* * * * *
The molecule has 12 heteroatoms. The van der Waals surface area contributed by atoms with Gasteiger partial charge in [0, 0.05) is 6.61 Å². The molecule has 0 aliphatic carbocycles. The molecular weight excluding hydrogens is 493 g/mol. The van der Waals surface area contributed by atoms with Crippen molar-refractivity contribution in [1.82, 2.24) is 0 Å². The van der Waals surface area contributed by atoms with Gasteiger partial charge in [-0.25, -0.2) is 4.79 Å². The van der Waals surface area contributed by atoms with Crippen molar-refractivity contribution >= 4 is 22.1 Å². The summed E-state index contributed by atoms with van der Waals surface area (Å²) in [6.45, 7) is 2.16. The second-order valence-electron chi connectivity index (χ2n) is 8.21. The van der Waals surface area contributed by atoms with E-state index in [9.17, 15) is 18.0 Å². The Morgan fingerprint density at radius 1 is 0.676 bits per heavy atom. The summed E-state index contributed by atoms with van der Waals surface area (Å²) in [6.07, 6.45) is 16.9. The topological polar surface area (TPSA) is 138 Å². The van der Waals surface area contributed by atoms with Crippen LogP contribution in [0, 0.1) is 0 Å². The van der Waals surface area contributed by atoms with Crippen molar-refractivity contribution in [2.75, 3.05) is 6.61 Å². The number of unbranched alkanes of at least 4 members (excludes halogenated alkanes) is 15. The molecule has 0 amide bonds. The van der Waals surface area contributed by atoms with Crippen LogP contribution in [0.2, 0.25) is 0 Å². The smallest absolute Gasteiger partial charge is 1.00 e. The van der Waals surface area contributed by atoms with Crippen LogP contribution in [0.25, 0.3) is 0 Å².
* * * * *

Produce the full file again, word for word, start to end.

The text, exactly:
The molecule has 12 heteroatoms. The van der Waals surface area contributed by atoms with Gasteiger partial charge in [0, 0.05) is 6.61 Å². The molecule has 0 aliphatic carbocycles. The molecular weight excluding hydrogens is 493 g/mol. The van der Waals surface area contributed by atoms with Crippen molar-refractivity contribution in [1.82, 2.24) is 0 Å². The van der Waals surface area contributed by atoms with Gasteiger partial charge in [-0.25, -0.2) is 4.79 Å². The van der Waals surface area contributed by atoms with Crippen molar-refractivity contribution >= 4 is 22.1 Å². The summed E-state index contributed by atoms with van der Waals surface area (Å²) in [6.45, 7) is 2.16. The second-order valence-electron chi connectivity index (χ2n) is 8.21. The van der Waals surface area contributed by atoms with E-state index in [9.17, 15) is 18.0 Å². The Morgan fingerprint density at radius 1 is 0.676 bits per heavy atom. The summed E-state index contributed by atoms with van der Waals surface area (Å²) in [6.07, 6.45) is 16.9. The topological polar surface area (TPSA) is 138 Å². The van der Waals surface area contributed by atoms with Crippen LogP contribution in [0, 0.1) is 0 Å². The van der Waals surface area contributed by atoms with Crippen molar-refractivity contribution in [2.75, 3.05) is 6.61 Å². The number of unbranched alkanes of at least 4 members (excludes halogenated alkanes) is 15. The molecule has 0 amide bonds. The van der Waals surface area contributed by atoms with Crippen LogP contribution in [0.2, 0.25) is 0 Å². The smallest absolute Gasteiger partial charge is 1.00 e. The van der Waals surface area contributed by atoms with Crippen LogP contribution in [0.25, 0.3) is 0 Å².